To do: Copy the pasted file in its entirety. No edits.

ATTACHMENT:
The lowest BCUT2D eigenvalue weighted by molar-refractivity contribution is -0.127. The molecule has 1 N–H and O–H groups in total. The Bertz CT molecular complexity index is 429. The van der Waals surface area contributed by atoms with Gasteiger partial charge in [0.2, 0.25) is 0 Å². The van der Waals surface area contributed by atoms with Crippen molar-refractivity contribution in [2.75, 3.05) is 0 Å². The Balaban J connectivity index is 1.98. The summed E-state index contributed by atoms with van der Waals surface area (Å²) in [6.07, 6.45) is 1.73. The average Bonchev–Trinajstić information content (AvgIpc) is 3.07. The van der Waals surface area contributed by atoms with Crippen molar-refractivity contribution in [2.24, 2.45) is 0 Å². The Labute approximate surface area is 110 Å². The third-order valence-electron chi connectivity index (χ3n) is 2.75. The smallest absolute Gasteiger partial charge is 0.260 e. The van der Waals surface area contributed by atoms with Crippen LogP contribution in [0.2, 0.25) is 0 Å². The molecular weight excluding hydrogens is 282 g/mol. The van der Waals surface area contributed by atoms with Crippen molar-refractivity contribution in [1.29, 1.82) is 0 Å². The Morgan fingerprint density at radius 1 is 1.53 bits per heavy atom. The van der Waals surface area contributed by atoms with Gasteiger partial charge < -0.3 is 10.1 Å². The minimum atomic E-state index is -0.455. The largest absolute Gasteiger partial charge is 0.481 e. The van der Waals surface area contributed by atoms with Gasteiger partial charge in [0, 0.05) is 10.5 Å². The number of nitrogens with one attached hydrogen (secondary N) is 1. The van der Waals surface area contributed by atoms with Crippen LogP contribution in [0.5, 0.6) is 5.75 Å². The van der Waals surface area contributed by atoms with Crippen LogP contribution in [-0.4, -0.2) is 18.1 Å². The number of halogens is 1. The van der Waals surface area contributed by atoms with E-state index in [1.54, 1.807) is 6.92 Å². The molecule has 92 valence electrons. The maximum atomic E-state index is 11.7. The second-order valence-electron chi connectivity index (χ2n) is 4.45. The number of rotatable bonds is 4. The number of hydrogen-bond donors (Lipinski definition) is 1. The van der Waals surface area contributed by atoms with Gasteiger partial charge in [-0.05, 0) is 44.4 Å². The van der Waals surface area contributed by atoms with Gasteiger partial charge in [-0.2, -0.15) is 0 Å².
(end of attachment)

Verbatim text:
The lowest BCUT2D eigenvalue weighted by molar-refractivity contribution is -0.127. The molecule has 1 N–H and O–H groups in total. The Bertz CT molecular complexity index is 429. The van der Waals surface area contributed by atoms with Gasteiger partial charge in [0.2, 0.25) is 0 Å². The van der Waals surface area contributed by atoms with Crippen molar-refractivity contribution in [2.75, 3.05) is 0 Å². The Balaban J connectivity index is 1.98. The summed E-state index contributed by atoms with van der Waals surface area (Å²) in [6.07, 6.45) is 1.73. The average Bonchev–Trinajstić information content (AvgIpc) is 3.07. The van der Waals surface area contributed by atoms with Crippen molar-refractivity contribution in [2.24, 2.45) is 0 Å². The Labute approximate surface area is 110 Å². The third-order valence-electron chi connectivity index (χ3n) is 2.75. The smallest absolute Gasteiger partial charge is 0.260 e. The van der Waals surface area contributed by atoms with Crippen LogP contribution in [0.2, 0.25) is 0 Å². The molecular weight excluding hydrogens is 282 g/mol. The van der Waals surface area contributed by atoms with Crippen molar-refractivity contribution in [1.29, 1.82) is 0 Å². The Morgan fingerprint density at radius 1 is 1.53 bits per heavy atom. The van der Waals surface area contributed by atoms with Gasteiger partial charge < -0.3 is 10.1 Å². The minimum atomic E-state index is -0.455. The largest absolute Gasteiger partial charge is 0.481 e. The van der Waals surface area contributed by atoms with Gasteiger partial charge in [0, 0.05) is 10.5 Å². The number of nitrogens with one attached hydrogen (secondary N) is 1. The van der Waals surface area contributed by atoms with Crippen LogP contribution in [0.5, 0.6) is 5.75 Å². The van der Waals surface area contributed by atoms with Crippen LogP contribution in [-0.4, -0.2) is 18.1 Å². The number of halogens is 1. The van der Waals surface area contributed by atoms with E-state index in [1.54, 1.807) is 6.92 Å². The molecule has 92 valence electrons. The maximum atomic E-state index is 11.7. The second-order valence-electron chi connectivity index (χ2n) is 4.45. The number of rotatable bonds is 4. The number of hydrogen-bond donors (Lipinski definition) is 1. The van der Waals surface area contributed by atoms with Gasteiger partial charge in [-0.05, 0) is 44.4 Å². The van der Waals surface area contributed by atoms with Gasteiger partial charge in [-0.2, -0.15) is 0 Å².